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History of the Equal Rights Amendment

Alice Paul drafted and introduced the first Equal Rights Amendment (ERA) in 1923, at a conference to commemorate the 75th anniversary of the Seneca Falls Convention. She was a Republican and one of the founders of the National Woman’s Party, which worked for the passage of the Nineteenth Amendment granting women the right to vote. After successfully gaining women’s suffrage in 1920, Paul characterized the amendment as the next logical step for the women’s movement.

Support for the amendment slowly grew, and the ERA was added to the Republican Party platform in 1940 and Democratic Party platform in 1944. In 1972, nearly fifty years after it was first introduced, the ERA passed the House and Senate with the required two-thirds majority. The amendment was then sent for ratification by three-fourths of the states with a seven-year deadline.

States initially rushed to ratify the ERA and twenty-two states ratified the amendment within the first year. Progress slowed over the years and by 1977, two years before the ratification deadline expired, only 35 of the 38 states needed had ratified. Five states rescinded their ratification, but the legal status of these rescissions is uncertain. When it became clear that the thirty-eight states needed for ratification would not occur by the 1979 deadline, legislation was passed by Congress to extend the deadline to June 30, 1982. No further states ratified during this time period and the ERA was not added to the Constitution.

Current Efforts for the Equal Rights Amendment

Since the expiration of the June 30, 1982 deadline, the Equal Rights Amendment has been introduced in every Congressional session. Senator Robert Menendez has sponsored the ERA in the Senate, and in the House, Representative Maloney has introduced a new ERA with a sentence explicitly mentioning women, followed by the text of the ERA passed in 1972.

Another current approach, led by Senator Benjamin Cardin and Congresswoman Jackie Speier proposes the removal by Congress of the ten-year deadline for ratification of the ERA, to enable ratification by the additional states needed. HJ Res 38 was the subject of a Congressional hearing in April 2019, the first in 36 years. HJ Res 38 has 194 co-sponsors, including 2 Republicans, and SJ Res 6 is proceeding on a strictly bi-partisan basis with lead co-sponsors Ben Cardin and Lisa Murkowsi, joined by Maine Senators Susan Collins and Angus King.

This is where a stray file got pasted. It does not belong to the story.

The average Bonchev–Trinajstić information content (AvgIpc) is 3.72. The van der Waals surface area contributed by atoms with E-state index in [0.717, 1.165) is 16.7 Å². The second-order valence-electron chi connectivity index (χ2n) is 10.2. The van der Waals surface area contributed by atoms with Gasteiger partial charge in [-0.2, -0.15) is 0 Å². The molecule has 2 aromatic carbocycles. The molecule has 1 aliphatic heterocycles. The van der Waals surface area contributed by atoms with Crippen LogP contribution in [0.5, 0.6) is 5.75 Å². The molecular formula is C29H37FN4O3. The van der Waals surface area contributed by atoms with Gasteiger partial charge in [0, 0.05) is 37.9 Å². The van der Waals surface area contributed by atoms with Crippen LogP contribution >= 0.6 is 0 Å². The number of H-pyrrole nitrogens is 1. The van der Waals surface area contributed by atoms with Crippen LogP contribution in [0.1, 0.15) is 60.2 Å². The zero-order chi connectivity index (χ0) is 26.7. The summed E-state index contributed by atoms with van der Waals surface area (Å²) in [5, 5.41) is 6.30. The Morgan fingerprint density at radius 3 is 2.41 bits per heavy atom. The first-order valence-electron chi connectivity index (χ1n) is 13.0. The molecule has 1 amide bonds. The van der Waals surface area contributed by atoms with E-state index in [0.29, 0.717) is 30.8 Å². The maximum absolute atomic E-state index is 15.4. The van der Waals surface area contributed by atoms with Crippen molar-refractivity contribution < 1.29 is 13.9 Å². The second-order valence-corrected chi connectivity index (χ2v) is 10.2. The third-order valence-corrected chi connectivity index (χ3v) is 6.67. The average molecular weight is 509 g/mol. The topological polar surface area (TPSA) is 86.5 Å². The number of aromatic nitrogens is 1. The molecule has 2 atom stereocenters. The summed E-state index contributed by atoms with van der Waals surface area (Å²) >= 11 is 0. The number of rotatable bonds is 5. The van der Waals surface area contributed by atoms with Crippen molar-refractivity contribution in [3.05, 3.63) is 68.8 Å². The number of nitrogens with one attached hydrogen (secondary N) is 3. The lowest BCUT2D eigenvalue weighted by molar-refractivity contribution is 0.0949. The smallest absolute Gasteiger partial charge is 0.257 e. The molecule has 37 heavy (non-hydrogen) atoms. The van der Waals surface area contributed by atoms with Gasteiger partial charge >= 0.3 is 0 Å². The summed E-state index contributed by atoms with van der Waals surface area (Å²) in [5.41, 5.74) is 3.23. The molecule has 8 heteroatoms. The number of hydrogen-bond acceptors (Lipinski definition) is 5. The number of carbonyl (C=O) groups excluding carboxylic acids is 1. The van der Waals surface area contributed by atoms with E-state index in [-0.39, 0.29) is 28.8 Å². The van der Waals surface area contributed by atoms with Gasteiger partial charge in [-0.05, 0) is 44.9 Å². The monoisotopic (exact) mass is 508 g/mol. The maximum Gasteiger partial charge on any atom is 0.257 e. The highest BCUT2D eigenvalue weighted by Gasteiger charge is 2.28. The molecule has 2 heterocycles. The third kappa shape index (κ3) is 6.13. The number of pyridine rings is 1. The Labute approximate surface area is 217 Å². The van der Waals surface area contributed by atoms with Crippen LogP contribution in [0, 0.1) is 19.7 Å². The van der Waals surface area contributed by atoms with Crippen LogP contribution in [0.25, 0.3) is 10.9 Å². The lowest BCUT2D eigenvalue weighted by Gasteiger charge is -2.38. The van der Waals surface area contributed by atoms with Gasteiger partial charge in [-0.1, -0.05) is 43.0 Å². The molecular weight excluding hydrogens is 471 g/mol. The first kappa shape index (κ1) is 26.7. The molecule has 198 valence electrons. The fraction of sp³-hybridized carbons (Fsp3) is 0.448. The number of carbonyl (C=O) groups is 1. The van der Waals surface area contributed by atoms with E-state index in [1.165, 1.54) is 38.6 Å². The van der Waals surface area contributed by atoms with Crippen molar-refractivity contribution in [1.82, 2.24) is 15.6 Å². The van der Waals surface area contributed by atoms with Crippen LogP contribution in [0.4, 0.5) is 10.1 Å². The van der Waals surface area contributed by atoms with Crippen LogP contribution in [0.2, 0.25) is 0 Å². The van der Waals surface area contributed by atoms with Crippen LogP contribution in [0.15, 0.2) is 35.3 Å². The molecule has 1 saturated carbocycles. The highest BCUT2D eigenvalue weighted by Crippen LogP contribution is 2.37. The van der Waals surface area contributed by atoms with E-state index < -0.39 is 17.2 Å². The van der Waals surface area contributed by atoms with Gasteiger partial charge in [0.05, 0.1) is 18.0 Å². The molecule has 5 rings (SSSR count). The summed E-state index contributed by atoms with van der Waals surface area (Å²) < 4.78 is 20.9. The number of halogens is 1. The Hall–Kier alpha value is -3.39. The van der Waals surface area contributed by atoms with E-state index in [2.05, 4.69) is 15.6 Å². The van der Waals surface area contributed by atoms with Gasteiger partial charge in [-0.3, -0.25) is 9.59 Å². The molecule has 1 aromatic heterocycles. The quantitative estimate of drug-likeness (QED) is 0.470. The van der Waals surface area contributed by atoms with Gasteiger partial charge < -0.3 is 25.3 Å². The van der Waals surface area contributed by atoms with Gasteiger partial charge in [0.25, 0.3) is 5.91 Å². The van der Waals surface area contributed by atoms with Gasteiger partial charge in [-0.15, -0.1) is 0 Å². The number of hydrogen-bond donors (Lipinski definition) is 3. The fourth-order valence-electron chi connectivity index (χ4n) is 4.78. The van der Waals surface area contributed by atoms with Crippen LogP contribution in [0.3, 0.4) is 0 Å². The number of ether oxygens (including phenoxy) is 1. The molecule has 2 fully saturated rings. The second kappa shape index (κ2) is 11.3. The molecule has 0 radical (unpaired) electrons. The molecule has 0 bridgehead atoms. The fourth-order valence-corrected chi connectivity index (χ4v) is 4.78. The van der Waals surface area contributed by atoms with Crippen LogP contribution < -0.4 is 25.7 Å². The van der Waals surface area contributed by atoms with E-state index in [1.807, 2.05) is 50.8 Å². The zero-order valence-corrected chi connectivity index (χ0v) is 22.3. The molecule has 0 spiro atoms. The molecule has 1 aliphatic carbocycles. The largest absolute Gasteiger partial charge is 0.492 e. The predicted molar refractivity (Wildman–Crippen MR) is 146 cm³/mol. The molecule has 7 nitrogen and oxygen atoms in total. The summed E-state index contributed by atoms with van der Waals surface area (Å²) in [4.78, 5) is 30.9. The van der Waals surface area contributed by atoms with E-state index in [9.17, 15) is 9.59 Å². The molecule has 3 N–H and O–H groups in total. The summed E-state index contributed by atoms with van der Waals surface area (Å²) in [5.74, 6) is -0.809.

In 2017 the State of Nevada voted to ratify the ERA, and in 2018 the State of Illinois voted to ratify the ERA, bringing the total number of state ratifications to 37, just one short of the 38 ratifications required for the amendment to be added to the Constitution. State efforts to ratify the ERA are active in many states including Arizona, Florida, Georgia, Louisiana, Missouri, North Carolina and Virginia, where in 2019 the Senate voted to ratify the ERA and the House of Delegates vote failed by just one vote. 

Update by LWVAK: 7/9/2020

There is now a trio of efforts to amend the Constitution to include equality regardless of sex. Two of those efforts involve start-over bills (HJ Res 35 & SJ Res 15). These two bills would require that the ratification process of 38 states start again after either bill passes both the House and Senate.

In contrast, the third effort (S. J. Res 6 or the ERA) involves the removal of the deadline placed arbitrarily on the 1972 version of the ERA bill.  Co-sponsored by Senators Cardin and Murkowski, this may be the quickest way to achieve the Amendment, given the Amendment has been in the works for 97 years and the bill to remove the deadline has already passed the House. This bill now has been ratified by the required number of states (38). Should the Senate pass S.J Res 6, the National Archivist will record the Amendment as part of the Constitution. This is the quickest route to enshrining equality regardless of sex in the U. S.Constitution.  It takes but an affirmative vote of the Senate, a vote to affirm the equality of all citizens and, and by doing so, affirm our democratic values.